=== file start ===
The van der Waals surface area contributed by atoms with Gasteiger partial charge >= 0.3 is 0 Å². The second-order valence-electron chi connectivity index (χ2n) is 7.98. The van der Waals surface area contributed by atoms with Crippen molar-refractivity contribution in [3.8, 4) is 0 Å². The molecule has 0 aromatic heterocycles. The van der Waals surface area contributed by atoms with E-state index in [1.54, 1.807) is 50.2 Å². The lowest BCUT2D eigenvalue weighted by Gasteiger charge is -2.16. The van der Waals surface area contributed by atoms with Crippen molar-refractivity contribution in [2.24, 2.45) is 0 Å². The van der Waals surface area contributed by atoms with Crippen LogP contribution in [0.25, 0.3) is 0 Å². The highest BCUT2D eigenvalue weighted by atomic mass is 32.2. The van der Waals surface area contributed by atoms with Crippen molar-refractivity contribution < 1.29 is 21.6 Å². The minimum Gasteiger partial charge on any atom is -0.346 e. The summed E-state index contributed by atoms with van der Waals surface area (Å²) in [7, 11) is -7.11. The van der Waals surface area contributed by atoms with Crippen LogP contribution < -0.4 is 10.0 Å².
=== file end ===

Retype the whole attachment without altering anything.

The van der Waals surface area contributed by atoms with Gasteiger partial charge >= 0.3 is 0 Å². The second-order valence-electron chi connectivity index (χ2n) is 7.98. The van der Waals surface area contributed by atoms with Crippen molar-refractivity contribution in [3.8, 4) is 0 Å². The molecule has 0 aromatic heterocycles. The van der Waals surface area contributed by atoms with E-state index in [1.54, 1.807) is 50.2 Å². The lowest BCUT2D eigenvalue weighted by Gasteiger charge is -2.16. The van der Waals surface area contributed by atoms with Crippen molar-refractivity contribution in [2.24, 2.45) is 0 Å². The van der Waals surface area contributed by atoms with Crippen LogP contribution in [0.25, 0.3) is 0 Å². The highest BCUT2D eigenvalue weighted by atomic mass is 32.2. The van der Waals surface area contributed by atoms with Crippen molar-refractivity contribution < 1.29 is 21.6 Å². The minimum Gasteiger partial charge on any atom is -0.346 e. The summed E-state index contributed by atoms with van der Waals surface area (Å²) in [7, 11) is -7.11. The van der Waals surface area contributed by atoms with Crippen LogP contribution < -0.4 is 10.0 Å².